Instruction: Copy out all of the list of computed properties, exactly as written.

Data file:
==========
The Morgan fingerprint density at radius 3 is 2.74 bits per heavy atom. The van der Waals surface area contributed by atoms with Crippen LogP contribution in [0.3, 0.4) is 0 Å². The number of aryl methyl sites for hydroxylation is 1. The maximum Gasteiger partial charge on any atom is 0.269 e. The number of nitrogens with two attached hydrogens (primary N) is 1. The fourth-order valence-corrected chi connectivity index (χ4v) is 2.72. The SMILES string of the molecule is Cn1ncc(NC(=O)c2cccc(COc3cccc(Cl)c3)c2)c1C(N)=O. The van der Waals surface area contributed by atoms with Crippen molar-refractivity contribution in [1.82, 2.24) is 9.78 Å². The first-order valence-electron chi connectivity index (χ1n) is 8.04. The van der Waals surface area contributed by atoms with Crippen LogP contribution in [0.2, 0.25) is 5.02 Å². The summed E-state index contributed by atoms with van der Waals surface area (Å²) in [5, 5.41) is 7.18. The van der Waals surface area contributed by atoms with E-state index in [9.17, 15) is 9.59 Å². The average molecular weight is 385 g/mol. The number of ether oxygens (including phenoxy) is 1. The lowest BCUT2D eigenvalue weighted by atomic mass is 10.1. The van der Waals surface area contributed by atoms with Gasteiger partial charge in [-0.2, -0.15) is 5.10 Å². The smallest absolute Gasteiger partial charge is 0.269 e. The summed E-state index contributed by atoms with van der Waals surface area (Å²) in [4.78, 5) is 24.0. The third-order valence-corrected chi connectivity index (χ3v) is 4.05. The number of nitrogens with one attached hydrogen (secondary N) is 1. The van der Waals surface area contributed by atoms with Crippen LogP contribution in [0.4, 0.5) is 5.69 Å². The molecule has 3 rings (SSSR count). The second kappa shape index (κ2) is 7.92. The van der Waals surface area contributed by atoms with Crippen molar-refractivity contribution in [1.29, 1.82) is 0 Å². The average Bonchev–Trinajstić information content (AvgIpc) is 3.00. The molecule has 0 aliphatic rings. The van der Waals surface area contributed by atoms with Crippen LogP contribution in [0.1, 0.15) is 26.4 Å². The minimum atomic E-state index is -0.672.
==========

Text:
The Morgan fingerprint density at radius 3 is 2.74 bits per heavy atom. The van der Waals surface area contributed by atoms with Crippen LogP contribution in [0.3, 0.4) is 0 Å². The number of aryl methyl sites for hydroxylation is 1. The maximum Gasteiger partial charge on any atom is 0.269 e. The number of nitrogens with two attached hydrogens (primary N) is 1. The fourth-order valence-corrected chi connectivity index (χ4v) is 2.72. The SMILES string of the molecule is Cn1ncc(NC(=O)c2cccc(COc3cccc(Cl)c3)c2)c1C(N)=O. The van der Waals surface area contributed by atoms with Crippen molar-refractivity contribution in [1.82, 2.24) is 9.78 Å². The first-order valence-electron chi connectivity index (χ1n) is 8.04. The van der Waals surface area contributed by atoms with Crippen LogP contribution in [0.2, 0.25) is 5.02 Å². The summed E-state index contributed by atoms with van der Waals surface area (Å²) in [5, 5.41) is 7.18. The van der Waals surface area contributed by atoms with E-state index in [9.17, 15) is 9.59 Å². The average molecular weight is 385 g/mol. The number of ether oxygens (including phenoxy) is 1. The lowest BCUT2D eigenvalue weighted by atomic mass is 10.1. The van der Waals surface area contributed by atoms with Gasteiger partial charge in [-0.2, -0.15) is 5.10 Å². The smallest absolute Gasteiger partial charge is 0.269 e. The summed E-state index contributed by atoms with van der Waals surface area (Å²) in [4.78, 5) is 24.0. The third-order valence-corrected chi connectivity index (χ3v) is 4.05. The number of nitrogens with one attached hydrogen (secondary N) is 1. The van der Waals surface area contributed by atoms with Crippen LogP contribution in [0.4, 0.5) is 5.69 Å². The molecule has 3 rings (SSSR count). The second kappa shape index (κ2) is 7.92. The van der Waals surface area contributed by atoms with Crippen molar-refractivity contribution in [1.29, 1.82) is 0 Å². The average Bonchev–Trinajstić information content (AvgIpc) is 3.00. The molecule has 0 aliphatic rings. The van der Waals surface area contributed by atoms with Crippen LogP contribution in [0.1, 0.15) is 26.4 Å². The minimum atomic E-state index is -0.672.